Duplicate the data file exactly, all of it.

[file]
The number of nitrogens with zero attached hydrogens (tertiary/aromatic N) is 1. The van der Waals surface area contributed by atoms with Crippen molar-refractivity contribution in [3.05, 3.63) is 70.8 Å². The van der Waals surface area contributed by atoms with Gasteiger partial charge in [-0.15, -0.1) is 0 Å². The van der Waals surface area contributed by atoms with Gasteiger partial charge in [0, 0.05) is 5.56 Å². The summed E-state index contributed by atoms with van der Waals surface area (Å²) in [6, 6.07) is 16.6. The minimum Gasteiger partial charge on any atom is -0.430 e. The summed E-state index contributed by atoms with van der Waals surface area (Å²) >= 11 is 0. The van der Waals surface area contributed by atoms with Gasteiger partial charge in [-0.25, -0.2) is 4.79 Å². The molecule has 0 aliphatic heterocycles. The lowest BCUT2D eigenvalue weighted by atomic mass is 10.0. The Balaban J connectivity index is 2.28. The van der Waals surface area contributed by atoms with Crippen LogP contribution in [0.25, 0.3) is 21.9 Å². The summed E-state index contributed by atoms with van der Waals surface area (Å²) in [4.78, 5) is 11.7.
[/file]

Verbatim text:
The number of nitrogens with zero attached hydrogens (tertiary/aromatic N) is 1. The van der Waals surface area contributed by atoms with Crippen molar-refractivity contribution in [3.05, 3.63) is 70.8 Å². The van der Waals surface area contributed by atoms with Gasteiger partial charge in [-0.15, -0.1) is 0 Å². The van der Waals surface area contributed by atoms with Gasteiger partial charge in [0, 0.05) is 5.56 Å². The summed E-state index contributed by atoms with van der Waals surface area (Å²) in [6, 6.07) is 16.6. The minimum Gasteiger partial charge on any atom is -0.430 e. The summed E-state index contributed by atoms with van der Waals surface area (Å²) >= 11 is 0. The van der Waals surface area contributed by atoms with Gasteiger partial charge in [-0.25, -0.2) is 4.79 Å². The molecule has 0 aliphatic heterocycles. The lowest BCUT2D eigenvalue weighted by atomic mass is 10.0. The Balaban J connectivity index is 2.28. The van der Waals surface area contributed by atoms with Crippen LogP contribution in [0.25, 0.3) is 21.9 Å². The summed E-state index contributed by atoms with van der Waals surface area (Å²) in [4.78, 5) is 11.7.